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Responses to John Martin Fischer and Dana Nelkin

Responses to John Martin Fischer and Dana Nelkin

Derk Pereboom

Cornell University
Email: dp346@cornell.edu

ABSTRACT

I first want to thank John Fischer for his generous appraisal of the book, and for his astute and challenging comments on my treatment of the manipulation argument in Chapter 4. Fischer’s core strategy for resisting this argument is (at least initially) a soft-line reply. Soft-liners claim that in some manipulation cases the agent is not morally responsible, and in others he is. A corollary of the soft-line reply is that there is a plausible compatibilist condition on moral responsibility that has not been met in some of the cases. One prominent response of this sort is that a key condition on basic desert moral responsibility (the notion of moral responsibility I will assume in this discussion of manipulation arguments) is the absence of intentional manipulation or causal determination (Lycan 2007, Feltz 2013, Murray and Lombrozo forthcoming). This is not the line Fischer takes. In the response he proposes, intentional causal determination is compatible with moral responsibility in Case 2, that is, in what he calls an initial design case, in which the intentional causation, as in Leibniz’s theological determinism, is confined to the beginning of the agent’s life. But in Case 1, where the intentional manipulation is direct and immediate, the agent is not morally responsible. Fischer’s thought is that Plum’s non-responsibility in Case 1 can be accounted for by the conditions on mechanism-ownership, a feature of the compatibilist account of moral responsibility he and Ravizza (1998) developed, which, he correctly points out, I neglect in favor of the reasons-responsiveness component.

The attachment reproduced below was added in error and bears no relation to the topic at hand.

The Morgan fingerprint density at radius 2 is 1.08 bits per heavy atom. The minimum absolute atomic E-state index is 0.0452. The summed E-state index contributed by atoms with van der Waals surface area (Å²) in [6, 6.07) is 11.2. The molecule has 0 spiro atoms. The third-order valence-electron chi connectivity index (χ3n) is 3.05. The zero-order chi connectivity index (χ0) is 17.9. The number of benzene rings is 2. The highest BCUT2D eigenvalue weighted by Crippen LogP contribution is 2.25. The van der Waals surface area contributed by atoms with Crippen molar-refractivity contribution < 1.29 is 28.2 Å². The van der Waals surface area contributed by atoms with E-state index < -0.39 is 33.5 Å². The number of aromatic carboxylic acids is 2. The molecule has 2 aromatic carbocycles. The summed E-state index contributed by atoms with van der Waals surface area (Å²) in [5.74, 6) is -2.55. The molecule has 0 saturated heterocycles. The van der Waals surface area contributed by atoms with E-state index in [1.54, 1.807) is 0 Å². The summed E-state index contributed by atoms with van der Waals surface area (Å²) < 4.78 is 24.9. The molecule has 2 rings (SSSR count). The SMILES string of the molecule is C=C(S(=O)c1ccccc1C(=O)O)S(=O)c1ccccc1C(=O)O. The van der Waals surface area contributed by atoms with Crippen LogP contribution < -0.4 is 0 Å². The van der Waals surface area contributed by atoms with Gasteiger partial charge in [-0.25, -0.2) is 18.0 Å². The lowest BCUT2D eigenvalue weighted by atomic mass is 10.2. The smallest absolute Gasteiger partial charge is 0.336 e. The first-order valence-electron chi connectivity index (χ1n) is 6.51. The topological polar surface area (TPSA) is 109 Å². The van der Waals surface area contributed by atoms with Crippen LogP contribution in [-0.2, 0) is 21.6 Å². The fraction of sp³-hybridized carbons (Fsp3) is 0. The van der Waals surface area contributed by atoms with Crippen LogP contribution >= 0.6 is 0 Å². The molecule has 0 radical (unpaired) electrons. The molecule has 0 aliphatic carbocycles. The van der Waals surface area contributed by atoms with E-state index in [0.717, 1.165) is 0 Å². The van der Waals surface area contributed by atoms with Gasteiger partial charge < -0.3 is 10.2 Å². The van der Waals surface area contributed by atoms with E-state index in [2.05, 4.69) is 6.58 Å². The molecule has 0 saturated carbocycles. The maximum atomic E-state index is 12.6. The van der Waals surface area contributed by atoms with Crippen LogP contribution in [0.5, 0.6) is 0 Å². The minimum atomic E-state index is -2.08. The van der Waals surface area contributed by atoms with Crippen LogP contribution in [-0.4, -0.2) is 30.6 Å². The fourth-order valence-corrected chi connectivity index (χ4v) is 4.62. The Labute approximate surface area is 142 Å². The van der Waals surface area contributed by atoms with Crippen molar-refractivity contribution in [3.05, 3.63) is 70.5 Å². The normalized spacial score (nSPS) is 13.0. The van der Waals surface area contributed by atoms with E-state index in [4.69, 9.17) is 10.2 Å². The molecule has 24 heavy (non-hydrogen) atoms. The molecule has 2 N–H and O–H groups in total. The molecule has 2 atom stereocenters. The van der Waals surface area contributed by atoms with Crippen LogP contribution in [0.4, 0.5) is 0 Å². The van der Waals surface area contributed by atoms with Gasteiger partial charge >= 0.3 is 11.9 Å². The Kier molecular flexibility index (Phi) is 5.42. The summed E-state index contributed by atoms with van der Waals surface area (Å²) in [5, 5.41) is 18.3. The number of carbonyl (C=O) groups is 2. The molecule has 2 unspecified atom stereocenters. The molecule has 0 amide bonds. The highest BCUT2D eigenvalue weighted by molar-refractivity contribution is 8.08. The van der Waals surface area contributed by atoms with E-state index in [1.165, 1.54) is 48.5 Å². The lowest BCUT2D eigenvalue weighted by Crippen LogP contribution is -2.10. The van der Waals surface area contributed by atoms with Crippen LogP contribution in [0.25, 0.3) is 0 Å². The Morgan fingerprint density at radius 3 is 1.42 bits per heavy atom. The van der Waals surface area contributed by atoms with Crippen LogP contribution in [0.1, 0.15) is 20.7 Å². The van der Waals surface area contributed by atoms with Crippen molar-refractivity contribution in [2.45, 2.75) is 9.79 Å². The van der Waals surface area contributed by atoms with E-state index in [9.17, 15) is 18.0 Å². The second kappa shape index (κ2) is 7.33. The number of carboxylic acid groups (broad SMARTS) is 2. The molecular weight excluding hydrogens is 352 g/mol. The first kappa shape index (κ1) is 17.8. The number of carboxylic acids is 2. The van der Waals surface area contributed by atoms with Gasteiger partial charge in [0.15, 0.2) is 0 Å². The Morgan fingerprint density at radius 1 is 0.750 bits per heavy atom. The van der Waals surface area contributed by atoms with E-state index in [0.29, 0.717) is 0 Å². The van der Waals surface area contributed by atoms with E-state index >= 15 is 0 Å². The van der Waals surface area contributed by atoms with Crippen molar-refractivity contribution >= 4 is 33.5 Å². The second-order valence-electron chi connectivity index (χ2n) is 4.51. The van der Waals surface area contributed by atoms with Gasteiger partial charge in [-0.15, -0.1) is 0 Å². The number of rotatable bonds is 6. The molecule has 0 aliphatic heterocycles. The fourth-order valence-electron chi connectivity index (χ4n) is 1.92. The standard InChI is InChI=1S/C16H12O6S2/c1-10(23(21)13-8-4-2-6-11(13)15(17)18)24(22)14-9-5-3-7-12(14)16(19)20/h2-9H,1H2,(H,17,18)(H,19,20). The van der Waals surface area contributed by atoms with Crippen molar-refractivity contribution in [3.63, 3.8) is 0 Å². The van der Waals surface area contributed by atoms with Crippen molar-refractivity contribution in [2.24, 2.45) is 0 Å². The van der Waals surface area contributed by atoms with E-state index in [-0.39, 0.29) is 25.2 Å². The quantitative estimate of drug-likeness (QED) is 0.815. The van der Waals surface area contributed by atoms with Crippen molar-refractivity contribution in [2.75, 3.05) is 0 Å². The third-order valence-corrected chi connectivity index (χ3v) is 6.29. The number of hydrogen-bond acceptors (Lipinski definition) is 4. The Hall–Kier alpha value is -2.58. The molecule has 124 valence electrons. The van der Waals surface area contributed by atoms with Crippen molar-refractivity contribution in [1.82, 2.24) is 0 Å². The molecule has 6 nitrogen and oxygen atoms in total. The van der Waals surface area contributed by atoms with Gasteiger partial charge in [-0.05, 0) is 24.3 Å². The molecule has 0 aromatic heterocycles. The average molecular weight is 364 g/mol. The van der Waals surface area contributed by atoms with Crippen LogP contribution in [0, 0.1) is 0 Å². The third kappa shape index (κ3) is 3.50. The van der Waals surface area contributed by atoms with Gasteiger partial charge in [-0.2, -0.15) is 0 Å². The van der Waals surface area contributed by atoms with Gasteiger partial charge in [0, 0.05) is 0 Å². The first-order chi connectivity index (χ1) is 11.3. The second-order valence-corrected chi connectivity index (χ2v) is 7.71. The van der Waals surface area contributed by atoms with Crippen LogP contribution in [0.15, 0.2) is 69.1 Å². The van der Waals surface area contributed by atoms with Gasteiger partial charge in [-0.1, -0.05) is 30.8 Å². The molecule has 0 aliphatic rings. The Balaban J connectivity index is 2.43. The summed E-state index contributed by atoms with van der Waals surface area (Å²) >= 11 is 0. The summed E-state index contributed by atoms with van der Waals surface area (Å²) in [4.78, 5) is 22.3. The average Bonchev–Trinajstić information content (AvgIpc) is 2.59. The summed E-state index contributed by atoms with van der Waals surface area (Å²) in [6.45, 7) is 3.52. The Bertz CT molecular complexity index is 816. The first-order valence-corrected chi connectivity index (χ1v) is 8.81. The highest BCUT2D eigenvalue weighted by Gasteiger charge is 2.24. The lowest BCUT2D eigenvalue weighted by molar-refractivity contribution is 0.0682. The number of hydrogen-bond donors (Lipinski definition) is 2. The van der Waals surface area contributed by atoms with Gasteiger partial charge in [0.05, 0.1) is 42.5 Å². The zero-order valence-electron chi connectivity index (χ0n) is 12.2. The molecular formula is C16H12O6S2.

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Science, Religion and Culture

June

Vol. 5, Sp. Iss. 1 Pages 1-82

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